Did you know that a “broker” and an “investment adviser” are two different roles under the law? A broker has a legal duty to the broker-dealer they work for, not the client. By law an investment adviser must put the client’s interests ahead of his own. To learn more, simply Google “financial fiduciary standard”.
Asset Fee Conflicts
Advisory fees, often referred to as an “Asset Under Management” fee, usually get disclosed as a small percentage. The argument for it is that if the value of your account goes up, then the adviser benefits. If the value drops, then the adviser shares the pain. Why would this model cause problems?
Several important decisions at retirement affect the size of your nest egg. Should you pay off your home? Should you exchange assets for more guaranteed income? Should you take the lump sum from your pension? The choices you make could change your account balance and reduce the adviser’s compensation!
Let’s compare two clients. Client A has a straightforward financial situation. Client B deals with inheritances, complicated family dynamics, and estate planning issues. Why charge them the same amount for advice just because they have the same account balance?
Penalize Wealthier Clients
Why should a client with $5 million pay so much more than a client with $1 million? More money does create some extra complexities. The complexities are not enough to justify such a price difference. Does your doctor charge you based on the value of your home?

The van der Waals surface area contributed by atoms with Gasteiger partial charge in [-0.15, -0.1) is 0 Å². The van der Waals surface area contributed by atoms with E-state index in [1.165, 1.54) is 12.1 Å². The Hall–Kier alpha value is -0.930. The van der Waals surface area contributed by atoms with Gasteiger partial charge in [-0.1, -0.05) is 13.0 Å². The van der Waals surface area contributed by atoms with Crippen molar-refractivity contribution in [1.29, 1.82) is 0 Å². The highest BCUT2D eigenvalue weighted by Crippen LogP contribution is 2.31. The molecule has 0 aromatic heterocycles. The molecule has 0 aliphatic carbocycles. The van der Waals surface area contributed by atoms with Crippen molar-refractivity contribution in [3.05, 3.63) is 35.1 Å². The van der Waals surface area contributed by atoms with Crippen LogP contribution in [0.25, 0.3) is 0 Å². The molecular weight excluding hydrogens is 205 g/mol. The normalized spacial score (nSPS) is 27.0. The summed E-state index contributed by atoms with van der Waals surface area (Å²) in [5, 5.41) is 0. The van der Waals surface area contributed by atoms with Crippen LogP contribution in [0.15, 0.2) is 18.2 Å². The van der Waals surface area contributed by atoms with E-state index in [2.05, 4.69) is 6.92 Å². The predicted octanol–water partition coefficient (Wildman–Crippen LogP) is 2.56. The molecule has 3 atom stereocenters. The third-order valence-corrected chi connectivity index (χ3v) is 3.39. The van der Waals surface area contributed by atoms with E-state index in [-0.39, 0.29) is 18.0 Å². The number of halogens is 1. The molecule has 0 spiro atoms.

The Solution: Fixed Fees
Level, fixed fees can be set based on the complexity of your situation, not the dollars in your account. Advice can cover areas of your financial life where the sale of products is not needed (like Social Security or tax planning).
On Your Side
Without compensation from any entity other than you, an adviser with a fixed fee has no incentive to suggest any solution other than what they see as the best for you.
A flat fee for continuing comprehensive financial planning AND investment advisory needs gives you a known and non-variable cost to your advice. No hidden fees, no surprises, no meter running with hourly charges.
For many clients, a flat fee combined with the use of very low expense investments cuts their annual costs by 50% or more compared to an AUM model! What could you do with that amount of savings staying in your accounts?
How Much Difference Can This Make?
Many Many Certified Financial Planner professionals charge 1%+ of your asset value. They also often use costly mutual funds.
Over 20 years, the difference between this fee and a fixed fee can be significant! In this case a $2,000,000 portfolio would forgo $2 million more in profits. That comes from the additional $900,000 paid in fees to the median AUM adviser, and the loss of growth from that money.
Assuming 8% annual gross return, 1% AUM advisory fee deducted quarterly, and 0.75% mutual fund expense ratios. III Financial using $2500/quarter fee, increasing $250/quarter every 2 years, and 0.2% fund expense ratios.
You may be surprised that some of my beliefs are not universal among advisers. What is my secret sauce? How do I charge my clients?
If you missed it the first time, circle back and learn what you can expect when we work together!
Interested in a free report helping you finish your advisor evaluation? Or would you like to get in touch and move forward?